191. Minutes of a Cabinet Meeting1

Shultz: Brezhnev and Kosygin were genuinely puzzled about things going on in the United States.2 They seemed genuinely sincere about détente. Brezhnev asked me: “Is the problem really about Jewish emigration, or does the United States want to go back to the Cold War.” They seemed to be saying that if this is the way people think Jews will get out of the Soviet Union, they are mistaken.

President: The significant thing is that Brezhnev has staked his leadership on better relations with the United States. He needs us for European détente, for trade, and to keep the United States from tilting toward the Chinese. This puts the Middle East into perspective—what will they do. Last May—in May of ’72—they didn’t chuck us for the mining of Haiphong. Of course they must support their clients, but the question is whether they will do it at the jeopardy to all the other fish they have to fry. Henry, you expand.

Kissinger: In 1969, the President announced the concept that came to be known as linkage—the idea that there was a connection between their behavior in Vietnam, Berlin, the Caribbean and general policy. We were violently attacked for this idea. We were told that trade was beneficial in itself and shouldn’t be linked to the political sphere. We were accused of an outmoded Cold War policy. It took us two years to get the Soviet Union to look at things this way. Then we had simultaneous crises in 1970 on the autobahn, in the Caribbean, and in Jordan. Since then the Soviet Union has delivered on every political condition and on lend-lease3 and we have done nothing. The wheat deal had nothing to do with détente—we thought that was a good deal. They [Page 705] have given assurances on the Jews and we keep raising the ante. It must be looked on by them as a deliberate attempt to scuttle détente. One of the riskiest things is to try to play around with the domestic structure of a revolutionary government.

Last week I talked to Dobrynin about détente. He says he understands our domestic policy, but in Moscow they are saying that they are being attacked here more than before there was détente. The Europeans are saying to them: “The U.S. is unreliable; trade with us.” If this Soviet leadership fails, it may be years before we can reestablish a dialogue. This frivolous monkeying around with the domestic policy of the Soviet Union can have the most serious consequences. This is one of the most important foreign policy issues of our times.

President: If détente goes down the drain, I will have to ask for $25 billion more for defense.

Ford: The bill is coming up on Halloween. There are hearings on the rule next week and the rule will probably open up the issue of the credits. Henry’s statements need to get to the House.

President: I have serious doubts I will sign a trade bill with Vanik; if credits are denied, it will be vetoed. That is a public statement.

Ford: I will need Henry’s help on it.

Shultz: [Discussed the Nairobi Conference]4 President: While the people in this country support aid to the Israelis, they are against American involvement. But aid has no constituency. We must continue to act responsibly, but we must recognize that we have neo-isolationism in this country and there is no support for aid.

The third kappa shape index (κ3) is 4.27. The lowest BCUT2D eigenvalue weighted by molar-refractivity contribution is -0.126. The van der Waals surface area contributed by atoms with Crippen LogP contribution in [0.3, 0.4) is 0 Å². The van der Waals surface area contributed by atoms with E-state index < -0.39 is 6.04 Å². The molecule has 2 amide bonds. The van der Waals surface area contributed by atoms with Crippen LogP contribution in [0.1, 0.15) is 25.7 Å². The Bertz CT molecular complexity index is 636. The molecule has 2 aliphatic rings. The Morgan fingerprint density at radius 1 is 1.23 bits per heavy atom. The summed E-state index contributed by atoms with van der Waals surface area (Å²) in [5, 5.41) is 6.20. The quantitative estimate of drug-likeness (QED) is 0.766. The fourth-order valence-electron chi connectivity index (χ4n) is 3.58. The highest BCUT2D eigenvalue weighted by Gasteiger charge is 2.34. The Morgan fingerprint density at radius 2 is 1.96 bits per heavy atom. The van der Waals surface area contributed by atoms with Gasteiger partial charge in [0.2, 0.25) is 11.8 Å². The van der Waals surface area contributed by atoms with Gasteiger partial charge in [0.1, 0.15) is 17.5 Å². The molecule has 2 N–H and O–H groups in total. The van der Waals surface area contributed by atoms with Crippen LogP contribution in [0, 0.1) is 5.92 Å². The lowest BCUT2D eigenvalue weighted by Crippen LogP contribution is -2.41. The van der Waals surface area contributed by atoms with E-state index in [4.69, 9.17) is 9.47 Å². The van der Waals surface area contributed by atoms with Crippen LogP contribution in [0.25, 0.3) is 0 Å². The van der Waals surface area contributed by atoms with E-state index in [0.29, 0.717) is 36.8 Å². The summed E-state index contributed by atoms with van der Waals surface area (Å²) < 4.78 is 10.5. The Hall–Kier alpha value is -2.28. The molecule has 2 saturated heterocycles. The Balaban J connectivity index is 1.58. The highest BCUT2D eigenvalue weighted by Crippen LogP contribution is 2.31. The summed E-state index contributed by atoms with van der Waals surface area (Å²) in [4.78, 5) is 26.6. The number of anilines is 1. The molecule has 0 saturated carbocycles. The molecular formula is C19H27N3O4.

Excluding food and energy from the CPI, we would have inflation of only 3½ percent.

I am totally committed to expanded world trade, toward an international monetary system to avoid crises—but I will veto the trade bill with Vanik and [limit on] credits and I will seriously consider it with Vanik even without the credit restrictions.

We can’t negotiate with other countries if a minority can determine the foreign policy of the United States. No minority is going to do it while I am President.

[Omitted here is discussion unrelated to trade policy.]

  1. Source: Ford Library, National Security Adviser, Memoranda of Conversation, Box 2. Secret. The meeting took place in the Cabinet Room from 3:09 until 5:02 p.m. (National Archives, Nixon Presidential Materials, White House Central Files, President’s Daily Diary) All brackets, with the exception of those indicating omission of unrelated material, are in the original.
  2. From September 30 until October 3, Shultz was in Moscow to attend a meeting of the U.S.–USSR Joint Commercial Commission. Shultz also met with Soviet leaders. A transcript of his October 3 press conference in which he responded to questions about MFN for the Soviet Union is in telegram 12177 from Moscow, October 3. (Ibid., RG 59, Central Foreign Policy Files)
  3. On October 18, 1972, the United States and the Soviet Union signed two agreements on bilateral economic relations. The first agreement involved a $722 million settlement of outstanding U.S. claims against the USSR arising from the provision of lend-lease aid during the Second World War. The second agreement included, among other provisions, export credits and MFN status (subject to Congressional approval) for the Soviet Union.
  4. The Boards of Governors of the IMF and the World Bank held their annual meeting in Nairobi from September 24 to 28.